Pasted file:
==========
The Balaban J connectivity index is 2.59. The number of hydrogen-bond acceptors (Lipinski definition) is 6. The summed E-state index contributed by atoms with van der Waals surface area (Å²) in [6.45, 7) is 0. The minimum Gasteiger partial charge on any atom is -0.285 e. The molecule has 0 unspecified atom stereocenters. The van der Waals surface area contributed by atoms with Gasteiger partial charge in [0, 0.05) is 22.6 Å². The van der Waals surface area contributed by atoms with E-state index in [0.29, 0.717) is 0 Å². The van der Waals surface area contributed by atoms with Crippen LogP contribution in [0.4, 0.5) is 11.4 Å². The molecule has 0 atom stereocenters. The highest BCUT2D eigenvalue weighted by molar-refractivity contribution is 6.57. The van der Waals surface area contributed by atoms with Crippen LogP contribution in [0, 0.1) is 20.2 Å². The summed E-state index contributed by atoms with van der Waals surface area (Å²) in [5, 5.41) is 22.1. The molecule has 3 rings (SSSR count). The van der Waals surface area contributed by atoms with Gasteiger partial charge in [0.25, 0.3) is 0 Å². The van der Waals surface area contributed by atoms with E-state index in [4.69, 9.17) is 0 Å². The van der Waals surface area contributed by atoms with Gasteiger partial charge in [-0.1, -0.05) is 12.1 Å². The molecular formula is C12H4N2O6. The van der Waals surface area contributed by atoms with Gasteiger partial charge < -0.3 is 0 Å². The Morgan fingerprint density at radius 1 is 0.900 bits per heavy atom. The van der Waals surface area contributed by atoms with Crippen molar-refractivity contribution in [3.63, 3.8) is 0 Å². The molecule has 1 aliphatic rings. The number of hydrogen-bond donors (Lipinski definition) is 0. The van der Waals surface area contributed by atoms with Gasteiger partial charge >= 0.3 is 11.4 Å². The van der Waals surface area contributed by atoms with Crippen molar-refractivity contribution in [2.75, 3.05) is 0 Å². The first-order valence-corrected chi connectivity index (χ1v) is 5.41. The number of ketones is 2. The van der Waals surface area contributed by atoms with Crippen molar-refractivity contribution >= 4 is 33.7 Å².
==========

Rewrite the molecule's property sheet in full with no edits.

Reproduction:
The Balaban J connectivity index is 2.59. The number of hydrogen-bond acceptors (Lipinski definition) is 6. The summed E-state index contributed by atoms with van der Waals surface area (Å²) in [6.45, 7) is 0. The minimum Gasteiger partial charge on any atom is -0.285 e. The molecule has 0 unspecified atom stereocenters. The van der Waals surface area contributed by atoms with Gasteiger partial charge in [0, 0.05) is 22.6 Å². The van der Waals surface area contributed by atoms with E-state index in [0.29, 0.717) is 0 Å². The van der Waals surface area contributed by atoms with Crippen LogP contribution in [0.4, 0.5) is 11.4 Å². The molecule has 0 atom stereocenters. The highest BCUT2D eigenvalue weighted by molar-refractivity contribution is 6.57. The van der Waals surface area contributed by atoms with Crippen LogP contribution in [0, 0.1) is 20.2 Å². The summed E-state index contributed by atoms with van der Waals surface area (Å²) in [5, 5.41) is 22.1. The molecule has 3 rings (SSSR count). The van der Waals surface area contributed by atoms with Gasteiger partial charge in [0.25, 0.3) is 0 Å². The van der Waals surface area contributed by atoms with E-state index in [4.69, 9.17) is 0 Å². The van der Waals surface area contributed by atoms with Gasteiger partial charge in [-0.1, -0.05) is 12.1 Å². The molecular formula is C12H4N2O6. The van der Waals surface area contributed by atoms with Gasteiger partial charge < -0.3 is 0 Å². The Morgan fingerprint density at radius 1 is 0.900 bits per heavy atom. The van der Waals surface area contributed by atoms with Crippen molar-refractivity contribution in [3.63, 3.8) is 0 Å². The molecule has 1 aliphatic rings. The number of hydrogen-bond donors (Lipinski definition) is 0. The van der Waals surface area contributed by atoms with Gasteiger partial charge >= 0.3 is 11.4 Å². The van der Waals surface area contributed by atoms with Crippen molar-refractivity contribution in [2.75, 3.05) is 0 Å². The first-order valence-corrected chi connectivity index (χ1v) is 5.41. The number of ketones is 2. The van der Waals surface area contributed by atoms with Crippen molar-refractivity contribution >= 4 is 33.7 Å².